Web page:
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Waterfront bosses protest CARB regulators basing eco-rules on false data

CALIFORNIA waterfront bosses have called on the state's California Air Resources Board (CARB) to stop basing ship emission rules on false data, reports Newark's Journal of Commerce.

Waterfront bosses protest CARB regulators basing eco-rules on false data
03 June 2015 - 06:09

Waterfront bosses protest CARB regulators basing eco-rules on false data

CALIFORNIA waterfront bosses have called on the state's California Air Resources Board (CARB) to stop basing ship emission rules on false data, reports Newark's Journal of Commerce.

In 2010, CARB was discovered exaggerating diesel pollution by 340 per cent, and knowingly passing a tough clean-air rules based on false data. It apologised for doing so when exposed by the San Francisco Chronicle.

Today, the Pacific Merchant Shipping Association (PMSA) has appealed to CARB to appreciate the changes in shipping since the out-of-date, scarifying data on which it relies were produced in 2005.

The PMSA wants CARB to understands that fewer, bigger, cleaner ships that call today at California ports mean less pollution in Los Angeles, Long Beach and Oakland.

Annual port emissions today show a 50 per cent reduction in NOx, 90 per cent less SOx and 80 per cent fewer particulates than in 2005, said PMSA vice president TL Garrett said.

But CARB projections for health-risk pollutants including nitrogen oxide, sulphur dioxide, particulate matter and for greenhouse gases are based on optimistic cargo projections, which few have believed since 2007.

Vessels calling at the ports 10 years ago were 4,000 to 5,000-TEU. Over the last three years, they have grown to 8,000 to 10,000-TEU range. 

Fewer ships carry more cargo today, said Mr Garrett, adding that cargo-handling equipment, trucks and locomotives also pollute less. 

CARB's pollution projections are based upon 10-year-old studies that forecasted cargo volume at the ports would increase dramatically in the coming decade - which hasn't happened. 

Such predictions have not been seriously considered a year or two after they were made as cargo volumes tended to flatten as greater use was made of the Panama and Suez canals to get freight to the densely-populated US east coast.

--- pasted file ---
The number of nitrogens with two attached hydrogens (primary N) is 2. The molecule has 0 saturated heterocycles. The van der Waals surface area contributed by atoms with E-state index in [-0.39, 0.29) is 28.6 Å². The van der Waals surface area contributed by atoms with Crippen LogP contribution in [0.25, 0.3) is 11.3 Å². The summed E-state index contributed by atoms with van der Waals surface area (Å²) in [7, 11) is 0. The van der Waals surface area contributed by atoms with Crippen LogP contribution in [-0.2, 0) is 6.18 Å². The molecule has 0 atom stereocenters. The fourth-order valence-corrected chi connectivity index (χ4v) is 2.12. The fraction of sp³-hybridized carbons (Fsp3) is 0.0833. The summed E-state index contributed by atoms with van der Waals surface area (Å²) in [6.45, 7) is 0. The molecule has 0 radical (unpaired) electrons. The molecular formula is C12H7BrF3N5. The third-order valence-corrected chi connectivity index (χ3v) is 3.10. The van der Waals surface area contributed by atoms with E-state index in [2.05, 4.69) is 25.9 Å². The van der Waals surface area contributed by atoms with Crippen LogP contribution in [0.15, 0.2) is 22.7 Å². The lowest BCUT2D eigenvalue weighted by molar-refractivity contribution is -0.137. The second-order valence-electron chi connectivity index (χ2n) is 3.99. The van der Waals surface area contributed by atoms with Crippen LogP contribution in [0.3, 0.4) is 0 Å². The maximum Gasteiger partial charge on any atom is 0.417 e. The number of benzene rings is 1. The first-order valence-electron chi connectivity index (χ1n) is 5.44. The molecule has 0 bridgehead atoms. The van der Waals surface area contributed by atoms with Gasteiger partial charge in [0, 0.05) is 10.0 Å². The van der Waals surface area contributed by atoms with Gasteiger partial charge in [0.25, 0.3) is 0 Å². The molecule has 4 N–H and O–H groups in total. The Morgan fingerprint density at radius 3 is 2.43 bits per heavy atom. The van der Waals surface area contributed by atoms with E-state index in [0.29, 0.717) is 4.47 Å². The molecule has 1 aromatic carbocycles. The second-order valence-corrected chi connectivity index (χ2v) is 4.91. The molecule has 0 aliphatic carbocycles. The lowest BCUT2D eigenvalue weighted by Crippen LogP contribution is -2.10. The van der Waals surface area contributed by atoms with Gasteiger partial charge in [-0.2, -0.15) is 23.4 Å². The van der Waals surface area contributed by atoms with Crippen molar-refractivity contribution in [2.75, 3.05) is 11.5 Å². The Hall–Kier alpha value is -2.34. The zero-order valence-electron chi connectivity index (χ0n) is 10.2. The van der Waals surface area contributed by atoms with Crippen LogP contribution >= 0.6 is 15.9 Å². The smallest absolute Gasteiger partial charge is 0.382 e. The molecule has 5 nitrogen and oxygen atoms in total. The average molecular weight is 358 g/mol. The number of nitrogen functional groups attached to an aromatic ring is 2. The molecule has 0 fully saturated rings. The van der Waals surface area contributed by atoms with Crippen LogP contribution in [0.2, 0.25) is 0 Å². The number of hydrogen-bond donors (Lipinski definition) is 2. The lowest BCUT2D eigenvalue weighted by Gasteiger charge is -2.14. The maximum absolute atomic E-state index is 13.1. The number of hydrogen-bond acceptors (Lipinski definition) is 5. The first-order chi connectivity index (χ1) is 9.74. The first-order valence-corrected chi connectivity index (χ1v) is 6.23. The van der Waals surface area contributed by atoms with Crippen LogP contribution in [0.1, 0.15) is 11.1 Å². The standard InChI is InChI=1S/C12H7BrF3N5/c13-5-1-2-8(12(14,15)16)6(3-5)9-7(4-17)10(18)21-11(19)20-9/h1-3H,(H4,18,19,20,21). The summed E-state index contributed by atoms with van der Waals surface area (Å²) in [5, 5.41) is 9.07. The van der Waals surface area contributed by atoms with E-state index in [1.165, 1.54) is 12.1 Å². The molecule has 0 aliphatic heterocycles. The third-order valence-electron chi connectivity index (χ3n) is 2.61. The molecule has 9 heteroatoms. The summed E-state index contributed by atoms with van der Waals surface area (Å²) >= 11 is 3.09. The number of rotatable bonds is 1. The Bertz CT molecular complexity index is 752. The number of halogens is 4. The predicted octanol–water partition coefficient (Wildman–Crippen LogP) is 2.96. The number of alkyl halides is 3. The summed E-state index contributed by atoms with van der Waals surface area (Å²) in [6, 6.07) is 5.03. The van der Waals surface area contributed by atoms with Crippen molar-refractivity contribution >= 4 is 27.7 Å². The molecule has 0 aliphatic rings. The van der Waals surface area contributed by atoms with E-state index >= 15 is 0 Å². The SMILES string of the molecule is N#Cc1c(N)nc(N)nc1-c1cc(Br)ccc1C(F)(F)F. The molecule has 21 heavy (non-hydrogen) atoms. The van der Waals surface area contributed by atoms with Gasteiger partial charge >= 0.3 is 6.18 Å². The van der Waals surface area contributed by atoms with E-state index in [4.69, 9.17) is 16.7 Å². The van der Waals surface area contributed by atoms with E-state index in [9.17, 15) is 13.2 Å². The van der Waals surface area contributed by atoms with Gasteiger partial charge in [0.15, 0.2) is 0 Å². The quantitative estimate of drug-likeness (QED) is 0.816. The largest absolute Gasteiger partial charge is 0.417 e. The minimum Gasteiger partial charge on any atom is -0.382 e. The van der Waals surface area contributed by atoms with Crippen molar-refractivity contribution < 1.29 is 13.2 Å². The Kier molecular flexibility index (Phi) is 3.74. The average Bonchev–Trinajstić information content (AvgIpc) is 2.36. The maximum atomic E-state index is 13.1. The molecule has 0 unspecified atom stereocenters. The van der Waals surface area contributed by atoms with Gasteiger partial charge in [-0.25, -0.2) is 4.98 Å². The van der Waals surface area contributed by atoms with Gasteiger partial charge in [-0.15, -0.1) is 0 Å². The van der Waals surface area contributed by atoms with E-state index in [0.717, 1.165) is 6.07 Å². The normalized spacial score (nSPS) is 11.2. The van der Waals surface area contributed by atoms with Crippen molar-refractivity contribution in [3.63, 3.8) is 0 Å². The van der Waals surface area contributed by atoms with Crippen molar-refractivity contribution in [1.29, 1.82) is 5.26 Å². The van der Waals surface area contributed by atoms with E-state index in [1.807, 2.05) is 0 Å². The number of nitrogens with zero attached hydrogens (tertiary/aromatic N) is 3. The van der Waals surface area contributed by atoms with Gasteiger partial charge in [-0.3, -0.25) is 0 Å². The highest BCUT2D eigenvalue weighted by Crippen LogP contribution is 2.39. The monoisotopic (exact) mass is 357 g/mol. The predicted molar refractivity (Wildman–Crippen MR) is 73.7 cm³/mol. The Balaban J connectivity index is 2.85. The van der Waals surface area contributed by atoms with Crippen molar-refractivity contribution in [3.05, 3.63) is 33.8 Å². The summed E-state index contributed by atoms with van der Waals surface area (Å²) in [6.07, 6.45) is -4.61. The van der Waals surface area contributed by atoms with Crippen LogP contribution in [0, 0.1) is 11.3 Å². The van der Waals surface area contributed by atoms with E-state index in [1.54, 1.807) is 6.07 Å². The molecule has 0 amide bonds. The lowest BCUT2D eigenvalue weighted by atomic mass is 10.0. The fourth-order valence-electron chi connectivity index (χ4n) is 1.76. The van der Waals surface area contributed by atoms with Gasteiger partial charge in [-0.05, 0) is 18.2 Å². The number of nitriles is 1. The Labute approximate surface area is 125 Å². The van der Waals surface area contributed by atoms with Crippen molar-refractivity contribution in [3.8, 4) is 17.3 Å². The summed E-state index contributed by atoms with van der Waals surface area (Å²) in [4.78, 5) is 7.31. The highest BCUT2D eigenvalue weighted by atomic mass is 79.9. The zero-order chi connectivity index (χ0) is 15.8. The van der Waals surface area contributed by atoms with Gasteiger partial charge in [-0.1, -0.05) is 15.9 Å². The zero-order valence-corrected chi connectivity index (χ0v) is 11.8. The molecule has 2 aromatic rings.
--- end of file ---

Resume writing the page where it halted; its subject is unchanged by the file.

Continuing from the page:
As it stands, CARB's Sustainable Freight Strategy calls for a 75 per cent NOx reduction emission by 2032. Greenhouse gases would be reduced 80 per cent by 2050. CARB scenario projects a world in which zero or near-zero emission technologies would replace petrol.

Mr Garrett said these goals are unrealistic unless CARB recognises the gains already made, and lowers its forecast for cargo volumes at the ports and faces the fact that some of its mandated technologies are not commercially available.

In 2010, CARB was exposed for exaggerating diesel pollution by 340 per cent, and knowing it was false, passed a tough clean-air rules based on the false data. 

CARB chairwoman Mary Nichols, then and now, admitted she knew about the false data before the board voted for stringent new regulations and has since apologised for "not sharing".

CARB said the overestimate was due to the board calculating emissions before the economy slumped, which reduced diesel use. But independent researchers said CARB's overestimates came from faulty method of calculation - not the downturn.

Said the PMSA's Mr Garrett: "Our experience is that you can achieve more emission reductions results with voluntary programmes supported by incentives, and you can do it much sooner and more successfully, than you can with regulations." 

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